Carbon stock and tree diversity of dry-zone homegardens in southern Sri Lanka
Other conference contribution, 2014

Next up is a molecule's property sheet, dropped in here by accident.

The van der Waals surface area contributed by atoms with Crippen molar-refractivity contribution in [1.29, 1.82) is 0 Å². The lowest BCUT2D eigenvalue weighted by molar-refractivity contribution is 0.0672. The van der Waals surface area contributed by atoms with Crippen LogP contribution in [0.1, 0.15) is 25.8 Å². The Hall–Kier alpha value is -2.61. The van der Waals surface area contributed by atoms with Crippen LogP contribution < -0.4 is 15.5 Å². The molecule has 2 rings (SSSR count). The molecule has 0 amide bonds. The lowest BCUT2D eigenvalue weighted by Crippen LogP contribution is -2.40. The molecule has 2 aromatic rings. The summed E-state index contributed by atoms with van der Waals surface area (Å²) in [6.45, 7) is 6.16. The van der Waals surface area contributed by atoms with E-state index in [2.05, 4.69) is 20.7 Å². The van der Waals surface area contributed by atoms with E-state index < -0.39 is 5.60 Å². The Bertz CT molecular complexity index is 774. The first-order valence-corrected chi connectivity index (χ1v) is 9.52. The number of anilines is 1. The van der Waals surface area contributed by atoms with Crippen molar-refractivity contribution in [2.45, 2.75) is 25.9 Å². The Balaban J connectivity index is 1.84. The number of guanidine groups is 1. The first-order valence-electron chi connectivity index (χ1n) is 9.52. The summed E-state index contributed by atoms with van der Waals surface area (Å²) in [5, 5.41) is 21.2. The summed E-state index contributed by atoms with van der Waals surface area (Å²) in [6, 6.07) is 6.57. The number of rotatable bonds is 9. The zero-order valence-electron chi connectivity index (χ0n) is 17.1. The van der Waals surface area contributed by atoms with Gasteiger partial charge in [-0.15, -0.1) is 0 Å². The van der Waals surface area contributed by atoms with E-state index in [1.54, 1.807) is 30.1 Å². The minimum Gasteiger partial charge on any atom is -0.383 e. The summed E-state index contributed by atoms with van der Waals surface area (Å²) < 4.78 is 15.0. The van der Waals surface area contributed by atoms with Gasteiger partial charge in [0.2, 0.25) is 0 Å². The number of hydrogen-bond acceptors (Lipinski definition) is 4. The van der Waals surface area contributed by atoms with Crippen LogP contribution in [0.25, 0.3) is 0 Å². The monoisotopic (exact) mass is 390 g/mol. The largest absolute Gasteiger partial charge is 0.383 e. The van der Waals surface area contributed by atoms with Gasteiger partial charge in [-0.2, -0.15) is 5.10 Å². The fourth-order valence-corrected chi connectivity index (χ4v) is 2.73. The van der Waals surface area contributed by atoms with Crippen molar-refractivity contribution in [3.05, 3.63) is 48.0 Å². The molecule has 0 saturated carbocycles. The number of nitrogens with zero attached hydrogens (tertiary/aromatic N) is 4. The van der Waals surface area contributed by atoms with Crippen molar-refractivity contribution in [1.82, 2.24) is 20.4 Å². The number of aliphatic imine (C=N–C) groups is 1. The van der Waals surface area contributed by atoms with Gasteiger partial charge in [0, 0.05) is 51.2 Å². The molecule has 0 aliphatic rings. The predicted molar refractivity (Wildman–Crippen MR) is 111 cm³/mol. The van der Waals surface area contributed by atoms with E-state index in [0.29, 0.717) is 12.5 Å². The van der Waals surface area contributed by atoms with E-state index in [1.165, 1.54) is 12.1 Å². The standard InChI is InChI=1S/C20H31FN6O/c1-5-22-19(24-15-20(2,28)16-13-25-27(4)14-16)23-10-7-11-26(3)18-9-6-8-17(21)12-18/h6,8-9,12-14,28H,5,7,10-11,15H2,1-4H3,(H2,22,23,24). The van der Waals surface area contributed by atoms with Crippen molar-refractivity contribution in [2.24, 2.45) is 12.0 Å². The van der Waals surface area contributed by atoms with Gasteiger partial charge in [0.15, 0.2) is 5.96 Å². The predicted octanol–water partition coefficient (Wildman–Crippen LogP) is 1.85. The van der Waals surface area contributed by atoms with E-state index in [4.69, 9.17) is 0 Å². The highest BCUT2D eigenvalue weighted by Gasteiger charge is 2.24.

Tropical homegardens hold a large potential for climate change mitigation and adaptation due to their multi-functional role in providing income and ecosystem services while decreasing pressure on natural forests. However, there is still lack of quantitative data on homegardens and their landscape potential for carbon sequestration services. In this study, tree diversity and above-ground biomass carbon of woody species was estimated on dry-zone homegardens in the dry south-eastern part of Sri Lanka. A total of 45 homegardens were sampled on size, floristic composition of trees, diameter at breast height (GBH) and height of trees. In total, 4278 trees were sampled and 82 different tree species were recorded. The Shannon Wiener index used to evaluate biodiversity ranged from 0.76–3.01 with a mean value of 2.05. Using allometric models, we find a mean above-ground biomass stock of 13 Mg carbon (C) ha-1 with a large range among homegardens (1–56 Mg C ha-1, n=45) due to a variation of tree diversity, species and composition between individual homegardens. Per unit area basis, mean above ground carbon stock was higher in small homegardens (<0.2 ha, 26 Mg C ha-1, n=11) than medium (0.4–0.8 ha, 9 Mg C ha-1 n=27) and large (>1 ha, 8 Mg C ha-1, n=7) homegardens due to a higher tree density. The results show a vast heterogeneity in terms of carbon and biological diversity within the dry zone homegardens; results that will contribute to closing the knowledge gap of the less studied dry-zone homegarden systems and their functions in storing carbon and providing multi-functional benefits to its users. The results are also useful for whether homegardens should directly or indirectly be considered to be included as an activity within Sri Lanka’s newly commenced UN-REDD National Programme.